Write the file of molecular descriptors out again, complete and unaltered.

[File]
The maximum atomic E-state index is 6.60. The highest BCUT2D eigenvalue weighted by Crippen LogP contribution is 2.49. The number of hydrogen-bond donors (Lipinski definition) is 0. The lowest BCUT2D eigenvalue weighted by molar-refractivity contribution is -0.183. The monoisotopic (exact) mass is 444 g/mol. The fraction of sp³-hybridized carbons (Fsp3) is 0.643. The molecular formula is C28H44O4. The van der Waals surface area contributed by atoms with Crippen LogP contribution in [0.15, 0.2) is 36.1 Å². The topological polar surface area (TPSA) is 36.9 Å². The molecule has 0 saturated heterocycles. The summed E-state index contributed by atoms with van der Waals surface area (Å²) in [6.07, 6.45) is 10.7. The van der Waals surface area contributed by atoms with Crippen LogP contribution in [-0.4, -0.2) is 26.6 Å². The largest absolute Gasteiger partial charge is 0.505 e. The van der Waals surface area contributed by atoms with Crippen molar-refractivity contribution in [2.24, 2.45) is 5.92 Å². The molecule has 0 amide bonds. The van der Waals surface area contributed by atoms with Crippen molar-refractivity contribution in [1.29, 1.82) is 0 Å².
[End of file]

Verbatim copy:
The maximum atomic E-state index is 6.60. The highest BCUT2D eigenvalue weighted by Crippen LogP contribution is 2.49. The number of hydrogen-bond donors (Lipinski definition) is 0. The lowest BCUT2D eigenvalue weighted by molar-refractivity contribution is -0.183. The monoisotopic (exact) mass is 444 g/mol. The fraction of sp³-hybridized carbons (Fsp3) is 0.643. The molecular formula is C28H44O4. The van der Waals surface area contributed by atoms with Crippen LogP contribution in [0.15, 0.2) is 36.1 Å². The topological polar surface area (TPSA) is 36.9 Å². The molecule has 0 saturated heterocycles. The summed E-state index contributed by atoms with van der Waals surface area (Å²) in [6.07, 6.45) is 10.7. The van der Waals surface area contributed by atoms with Crippen LogP contribution in [-0.4, -0.2) is 26.6 Å². The largest absolute Gasteiger partial charge is 0.505 e. The van der Waals surface area contributed by atoms with Crippen molar-refractivity contribution in [2.24, 2.45) is 5.92 Å². The molecule has 0 amide bonds. The van der Waals surface area contributed by atoms with Crippen molar-refractivity contribution in [1.29, 1.82) is 0 Å².